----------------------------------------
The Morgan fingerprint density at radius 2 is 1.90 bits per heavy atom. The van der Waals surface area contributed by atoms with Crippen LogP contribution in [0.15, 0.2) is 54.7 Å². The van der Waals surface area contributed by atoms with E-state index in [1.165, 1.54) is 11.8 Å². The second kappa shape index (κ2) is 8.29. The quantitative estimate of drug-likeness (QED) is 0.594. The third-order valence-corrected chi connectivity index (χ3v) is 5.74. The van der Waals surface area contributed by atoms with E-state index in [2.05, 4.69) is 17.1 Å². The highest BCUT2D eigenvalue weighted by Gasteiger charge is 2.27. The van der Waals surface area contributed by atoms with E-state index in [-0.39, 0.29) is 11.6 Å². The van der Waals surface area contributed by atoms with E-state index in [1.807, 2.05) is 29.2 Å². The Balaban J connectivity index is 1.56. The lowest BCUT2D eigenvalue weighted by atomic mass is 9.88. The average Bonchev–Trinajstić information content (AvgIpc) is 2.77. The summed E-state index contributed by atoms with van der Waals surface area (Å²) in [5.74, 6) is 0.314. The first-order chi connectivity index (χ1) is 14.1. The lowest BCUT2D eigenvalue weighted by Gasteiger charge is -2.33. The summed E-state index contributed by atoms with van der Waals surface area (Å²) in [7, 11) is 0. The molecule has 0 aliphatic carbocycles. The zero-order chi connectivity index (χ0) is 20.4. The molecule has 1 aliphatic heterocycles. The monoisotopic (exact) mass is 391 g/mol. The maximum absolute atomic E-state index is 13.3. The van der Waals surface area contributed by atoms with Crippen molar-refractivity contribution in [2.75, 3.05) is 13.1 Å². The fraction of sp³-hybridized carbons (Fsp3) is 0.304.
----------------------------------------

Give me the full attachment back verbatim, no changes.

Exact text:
The Morgan fingerprint density at radius 2 is 1.90 bits per heavy atom. The van der Waals surface area contributed by atoms with Crippen LogP contribution in [0.15, 0.2) is 54.7 Å². The van der Waals surface area contributed by atoms with E-state index in [1.165, 1.54) is 11.8 Å². The second kappa shape index (κ2) is 8.29. The quantitative estimate of drug-likeness (QED) is 0.594. The third-order valence-corrected chi connectivity index (χ3v) is 5.74. The van der Waals surface area contributed by atoms with E-state index in [2.05, 4.69) is 17.1 Å². The highest BCUT2D eigenvalue weighted by Gasteiger charge is 2.27. The van der Waals surface area contributed by atoms with E-state index in [-0.39, 0.29) is 11.6 Å². The van der Waals surface area contributed by atoms with E-state index in [1.807, 2.05) is 29.2 Å². The Balaban J connectivity index is 1.56. The lowest BCUT2D eigenvalue weighted by atomic mass is 9.88. The average Bonchev–Trinajstić information content (AvgIpc) is 2.77. The summed E-state index contributed by atoms with van der Waals surface area (Å²) in [5.74, 6) is 0.314. The first-order chi connectivity index (χ1) is 14.1. The lowest BCUT2D eigenvalue weighted by Gasteiger charge is -2.33. The summed E-state index contributed by atoms with van der Waals surface area (Å²) in [7, 11) is 0. The molecule has 0 aliphatic carbocycles. The zero-order chi connectivity index (χ0) is 20.4. The molecule has 1 aliphatic heterocycles. The monoisotopic (exact) mass is 391 g/mol. The maximum absolute atomic E-state index is 13.3. The van der Waals surface area contributed by atoms with Crippen molar-refractivity contribution in [2.75, 3.05) is 13.1 Å². The fraction of sp³-hybridized carbons (Fsp3) is 0.304.